In 1969 The Who released Tommy and the concept of a “Rock Opera” was thrust to the forefront. Six years later Tina Turner would begin to haunt our dreams as the Acid Queen. No, that has nothing to do with the EP I’m talking about, but I needed to remind you of that moment. I digress. Whether Tommy caught your attention, or it was 1977’s Bat Out of Hell (again with the creepy memorable moments put to screen), perhaps it was 1975’s The Rocky Horror Picture Show, any way we reflectit is apparent the rock opera was something that lived in the 1960s and 70s. Pink Floyd tried in the 80s, but we’re not talking about them right now (looking at you Roger) and most recently My Chemical Romance took a swing in 2006; you know, when they were, a young boy.

From the origins in the 60s to present we can almost graph the decline of rock operas in both frequency and quality.

Until now.

Gary Sohmners, the “King of Pop Culture” (Antiques Roadshow/For What It’s Worth), known for his wealth of knowledge, has taken a profound step to solidify just how far that goes with the visionary three-song Beasties: A Sci-Fi Rock Opera.

A concept EP, a teaser for the full-blown opera tells the story of a hit rock band performing a Central Park concert while promoter/corrupt politician Dick T. Raitor attempts to foil their event and success, the release carries all the whimsy a rock opera demands while broadcasting some serious chops. Featuring Dave Bickler, Chris Farlowe, Barrence Whitfield, Liz Proteau, and co-writter by Bill Holloman, as well as a wealth of others, Beasties: A Sci-Fi Rock Opera isn’t some fly-by-night musicians trying to throw down a melody stuck in their head. It is a solid demonstration in serious musicianship tightly packed into an intensely entertaining three tracks. In fact, I haven’t had this much fun since Peter Frampton as Billy Shears squared off against Aerosmith’s Future Villain Band (FVB for those in the know).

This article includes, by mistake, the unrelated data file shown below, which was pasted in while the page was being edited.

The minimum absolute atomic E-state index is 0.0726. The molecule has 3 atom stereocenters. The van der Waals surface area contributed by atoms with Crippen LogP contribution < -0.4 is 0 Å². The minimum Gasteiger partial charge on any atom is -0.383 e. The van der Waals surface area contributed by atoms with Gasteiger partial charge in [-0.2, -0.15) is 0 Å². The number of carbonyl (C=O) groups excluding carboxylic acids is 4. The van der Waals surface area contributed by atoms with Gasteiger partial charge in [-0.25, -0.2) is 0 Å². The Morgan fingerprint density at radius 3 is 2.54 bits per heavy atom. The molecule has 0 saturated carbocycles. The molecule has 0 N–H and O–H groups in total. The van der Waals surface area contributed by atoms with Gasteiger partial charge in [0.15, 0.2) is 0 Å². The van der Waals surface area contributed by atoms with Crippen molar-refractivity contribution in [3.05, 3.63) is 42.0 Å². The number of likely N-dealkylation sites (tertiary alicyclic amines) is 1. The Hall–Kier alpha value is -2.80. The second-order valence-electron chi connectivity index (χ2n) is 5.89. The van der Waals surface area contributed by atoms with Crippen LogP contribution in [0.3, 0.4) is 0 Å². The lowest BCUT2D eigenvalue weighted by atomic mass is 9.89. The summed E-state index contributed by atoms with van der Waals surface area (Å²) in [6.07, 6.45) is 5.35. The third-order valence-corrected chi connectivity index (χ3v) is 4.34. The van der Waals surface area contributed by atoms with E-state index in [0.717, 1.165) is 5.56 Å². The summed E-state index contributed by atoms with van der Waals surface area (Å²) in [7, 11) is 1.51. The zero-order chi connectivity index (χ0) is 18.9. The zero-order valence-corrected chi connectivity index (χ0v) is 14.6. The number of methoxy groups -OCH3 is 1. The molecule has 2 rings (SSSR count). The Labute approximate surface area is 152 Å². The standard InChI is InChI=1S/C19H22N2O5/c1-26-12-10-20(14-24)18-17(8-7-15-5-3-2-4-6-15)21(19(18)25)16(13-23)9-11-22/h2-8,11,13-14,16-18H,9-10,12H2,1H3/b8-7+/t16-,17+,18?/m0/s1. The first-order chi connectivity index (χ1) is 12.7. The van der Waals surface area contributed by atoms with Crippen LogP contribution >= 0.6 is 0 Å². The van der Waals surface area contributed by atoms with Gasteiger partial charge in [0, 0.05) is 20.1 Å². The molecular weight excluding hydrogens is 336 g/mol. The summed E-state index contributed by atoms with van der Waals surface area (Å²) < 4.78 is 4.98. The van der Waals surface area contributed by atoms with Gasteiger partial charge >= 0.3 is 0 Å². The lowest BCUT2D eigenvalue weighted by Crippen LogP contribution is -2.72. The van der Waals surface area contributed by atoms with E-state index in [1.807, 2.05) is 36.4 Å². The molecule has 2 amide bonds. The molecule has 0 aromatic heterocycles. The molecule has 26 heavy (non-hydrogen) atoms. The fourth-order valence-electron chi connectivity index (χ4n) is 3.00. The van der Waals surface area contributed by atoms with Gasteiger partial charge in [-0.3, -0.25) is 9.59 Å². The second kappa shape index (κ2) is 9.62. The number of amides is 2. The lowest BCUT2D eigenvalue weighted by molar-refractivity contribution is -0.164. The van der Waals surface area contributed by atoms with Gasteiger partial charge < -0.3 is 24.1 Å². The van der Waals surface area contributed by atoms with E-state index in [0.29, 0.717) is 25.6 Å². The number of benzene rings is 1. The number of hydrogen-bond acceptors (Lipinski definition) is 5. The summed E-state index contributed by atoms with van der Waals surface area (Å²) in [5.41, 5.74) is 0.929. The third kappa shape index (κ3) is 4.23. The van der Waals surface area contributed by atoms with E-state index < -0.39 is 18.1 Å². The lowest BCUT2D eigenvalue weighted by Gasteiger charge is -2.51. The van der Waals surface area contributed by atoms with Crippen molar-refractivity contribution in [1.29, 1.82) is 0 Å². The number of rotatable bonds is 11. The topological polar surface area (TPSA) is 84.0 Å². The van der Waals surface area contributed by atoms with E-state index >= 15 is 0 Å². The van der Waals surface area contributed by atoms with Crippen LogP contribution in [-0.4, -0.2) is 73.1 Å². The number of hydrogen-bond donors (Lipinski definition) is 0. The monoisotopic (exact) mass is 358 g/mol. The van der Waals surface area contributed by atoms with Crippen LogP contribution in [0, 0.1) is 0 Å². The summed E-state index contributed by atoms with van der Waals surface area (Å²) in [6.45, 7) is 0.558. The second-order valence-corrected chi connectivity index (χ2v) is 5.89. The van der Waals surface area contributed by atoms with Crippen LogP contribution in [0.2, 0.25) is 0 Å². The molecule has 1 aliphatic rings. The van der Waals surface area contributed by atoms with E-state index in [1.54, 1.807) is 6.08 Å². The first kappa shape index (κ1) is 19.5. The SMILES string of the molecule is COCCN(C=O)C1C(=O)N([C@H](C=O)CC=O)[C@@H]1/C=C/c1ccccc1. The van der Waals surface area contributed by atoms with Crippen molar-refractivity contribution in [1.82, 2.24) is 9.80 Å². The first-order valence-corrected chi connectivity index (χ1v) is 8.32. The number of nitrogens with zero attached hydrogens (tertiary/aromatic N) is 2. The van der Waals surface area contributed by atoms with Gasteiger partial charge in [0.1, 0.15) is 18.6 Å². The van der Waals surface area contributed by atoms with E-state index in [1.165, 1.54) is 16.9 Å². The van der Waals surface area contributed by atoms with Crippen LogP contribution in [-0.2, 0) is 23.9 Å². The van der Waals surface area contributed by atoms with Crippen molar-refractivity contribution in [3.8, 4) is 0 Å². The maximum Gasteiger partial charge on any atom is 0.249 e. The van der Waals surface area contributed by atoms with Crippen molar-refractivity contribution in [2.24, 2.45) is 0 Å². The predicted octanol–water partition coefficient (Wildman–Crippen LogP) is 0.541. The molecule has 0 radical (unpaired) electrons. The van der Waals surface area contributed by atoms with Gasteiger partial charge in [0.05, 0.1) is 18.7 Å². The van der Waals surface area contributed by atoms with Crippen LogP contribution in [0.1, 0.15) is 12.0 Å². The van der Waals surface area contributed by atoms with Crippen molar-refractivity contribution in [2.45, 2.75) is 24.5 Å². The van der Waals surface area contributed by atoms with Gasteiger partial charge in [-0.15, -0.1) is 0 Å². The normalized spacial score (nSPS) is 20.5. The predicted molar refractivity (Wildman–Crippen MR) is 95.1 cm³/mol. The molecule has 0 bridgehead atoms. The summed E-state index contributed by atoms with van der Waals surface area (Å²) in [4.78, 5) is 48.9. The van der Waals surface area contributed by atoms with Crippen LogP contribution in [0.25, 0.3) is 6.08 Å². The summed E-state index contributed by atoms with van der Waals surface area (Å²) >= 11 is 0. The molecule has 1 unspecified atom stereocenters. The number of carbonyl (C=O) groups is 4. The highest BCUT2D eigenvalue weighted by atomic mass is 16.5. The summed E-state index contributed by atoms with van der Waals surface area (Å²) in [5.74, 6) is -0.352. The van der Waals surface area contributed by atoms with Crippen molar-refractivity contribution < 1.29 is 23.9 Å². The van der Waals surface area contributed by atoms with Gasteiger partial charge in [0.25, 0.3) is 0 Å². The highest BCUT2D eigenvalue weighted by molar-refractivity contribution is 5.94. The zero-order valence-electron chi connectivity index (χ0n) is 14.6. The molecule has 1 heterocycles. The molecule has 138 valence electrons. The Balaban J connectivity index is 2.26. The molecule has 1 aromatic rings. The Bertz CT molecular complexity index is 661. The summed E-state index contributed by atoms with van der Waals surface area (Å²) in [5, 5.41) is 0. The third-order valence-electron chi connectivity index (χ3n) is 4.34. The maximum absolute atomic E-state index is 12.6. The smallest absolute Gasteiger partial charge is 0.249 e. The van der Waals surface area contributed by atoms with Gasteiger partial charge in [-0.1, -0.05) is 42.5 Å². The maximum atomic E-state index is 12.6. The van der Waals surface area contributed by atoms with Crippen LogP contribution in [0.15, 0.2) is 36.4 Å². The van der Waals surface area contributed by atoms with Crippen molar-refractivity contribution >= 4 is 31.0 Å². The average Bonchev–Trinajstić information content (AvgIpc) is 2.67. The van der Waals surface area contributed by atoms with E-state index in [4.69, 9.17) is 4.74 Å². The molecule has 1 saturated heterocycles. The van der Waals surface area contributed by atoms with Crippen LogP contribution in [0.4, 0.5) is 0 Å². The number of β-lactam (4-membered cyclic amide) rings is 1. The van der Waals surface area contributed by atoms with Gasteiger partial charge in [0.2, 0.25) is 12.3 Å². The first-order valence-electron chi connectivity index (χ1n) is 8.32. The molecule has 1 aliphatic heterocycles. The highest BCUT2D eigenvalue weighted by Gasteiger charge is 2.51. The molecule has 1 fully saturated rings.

From the rebel attitude of “Even The Cool Succumb,” through the level-setting rock of “Good Old Friend,” into “Stand Up And Be Counted,” the EP shifts to the staunchly political, but not in the shallow weaponized opinions we see in media today. The direct lyrical content of the closing track takes an Orwellian stance crossing into the timeless human condition while feeling appropriately present. If you have a checklist of what makes a rock opera, this EP fills all the boxes and even adds a few.

In three acts, Beasties: A Sci-Fi Rock Opera reaches across generational influence and sound while arching a narrative of “climate destruction by societal corruption.” It rocks, and I mean rocks, it wails, it frames an operatic sense of presence, but all of that aside, Beasties: A Sci-Fi Rock Opera packs so much into the three-track EP you’re going to immediately dive back in. Rock opera isn’t dead or fading, it’s turned into a sci-fi opera. Meatloaf would be proud.